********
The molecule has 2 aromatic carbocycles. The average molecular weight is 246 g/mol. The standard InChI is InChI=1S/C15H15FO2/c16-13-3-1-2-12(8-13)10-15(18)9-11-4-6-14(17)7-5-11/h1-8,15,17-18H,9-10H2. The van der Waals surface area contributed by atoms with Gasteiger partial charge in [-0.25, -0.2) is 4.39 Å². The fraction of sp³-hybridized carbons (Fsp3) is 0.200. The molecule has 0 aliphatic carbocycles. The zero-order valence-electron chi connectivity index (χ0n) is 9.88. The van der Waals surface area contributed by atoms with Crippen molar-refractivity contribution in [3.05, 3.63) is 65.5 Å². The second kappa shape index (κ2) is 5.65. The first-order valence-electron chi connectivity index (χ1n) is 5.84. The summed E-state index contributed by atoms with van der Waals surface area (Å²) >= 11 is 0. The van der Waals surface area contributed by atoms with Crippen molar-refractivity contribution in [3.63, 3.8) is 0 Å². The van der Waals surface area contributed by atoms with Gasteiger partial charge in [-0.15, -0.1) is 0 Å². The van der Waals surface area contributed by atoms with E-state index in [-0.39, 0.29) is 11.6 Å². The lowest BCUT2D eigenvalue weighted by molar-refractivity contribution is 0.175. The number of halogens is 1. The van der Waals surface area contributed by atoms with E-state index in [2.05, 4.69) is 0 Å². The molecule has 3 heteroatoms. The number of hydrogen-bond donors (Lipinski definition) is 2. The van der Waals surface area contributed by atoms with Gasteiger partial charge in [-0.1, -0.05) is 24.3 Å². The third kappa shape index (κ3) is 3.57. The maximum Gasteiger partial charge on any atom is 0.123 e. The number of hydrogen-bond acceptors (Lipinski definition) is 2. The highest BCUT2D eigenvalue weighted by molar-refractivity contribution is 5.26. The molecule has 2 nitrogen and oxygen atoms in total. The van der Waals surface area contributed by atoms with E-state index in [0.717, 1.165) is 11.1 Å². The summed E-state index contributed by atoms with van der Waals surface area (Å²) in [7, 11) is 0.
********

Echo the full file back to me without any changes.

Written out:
The molecule has 2 aromatic carbocycles. The average molecular weight is 246 g/mol. The standard InChI is InChI=1S/C15H15FO2/c16-13-3-1-2-12(8-13)10-15(18)9-11-4-6-14(17)7-5-11/h1-8,15,17-18H,9-10H2. The van der Waals surface area contributed by atoms with Gasteiger partial charge in [-0.25, -0.2) is 4.39 Å². The fraction of sp³-hybridized carbons (Fsp3) is 0.200. The molecule has 0 aliphatic carbocycles. The zero-order valence-electron chi connectivity index (χ0n) is 9.88. The van der Waals surface area contributed by atoms with Crippen molar-refractivity contribution in [3.05, 3.63) is 65.5 Å². The second kappa shape index (κ2) is 5.65. The first-order valence-electron chi connectivity index (χ1n) is 5.84. The summed E-state index contributed by atoms with van der Waals surface area (Å²) >= 11 is 0. The van der Waals surface area contributed by atoms with Crippen molar-refractivity contribution in [3.63, 3.8) is 0 Å². The van der Waals surface area contributed by atoms with Gasteiger partial charge in [-0.15, -0.1) is 0 Å². The van der Waals surface area contributed by atoms with E-state index in [-0.39, 0.29) is 11.6 Å². The lowest BCUT2D eigenvalue weighted by molar-refractivity contribution is 0.175. The number of halogens is 1. The van der Waals surface area contributed by atoms with E-state index in [2.05, 4.69) is 0 Å². The molecule has 3 heteroatoms. The number of hydrogen-bond donors (Lipinski definition) is 2. The van der Waals surface area contributed by atoms with Gasteiger partial charge in [-0.1, -0.05) is 24.3 Å². The third kappa shape index (κ3) is 3.57. The maximum Gasteiger partial charge on any atom is 0.123 e. The number of hydrogen-bond acceptors (Lipinski definition) is 2. The highest BCUT2D eigenvalue weighted by molar-refractivity contribution is 5.26. The molecule has 2 nitrogen and oxygen atoms in total. The van der Waals surface area contributed by atoms with E-state index in [0.717, 1.165) is 11.1 Å². The summed E-state index contributed by atoms with van der Waals surface area (Å²) in [7, 11) is 0.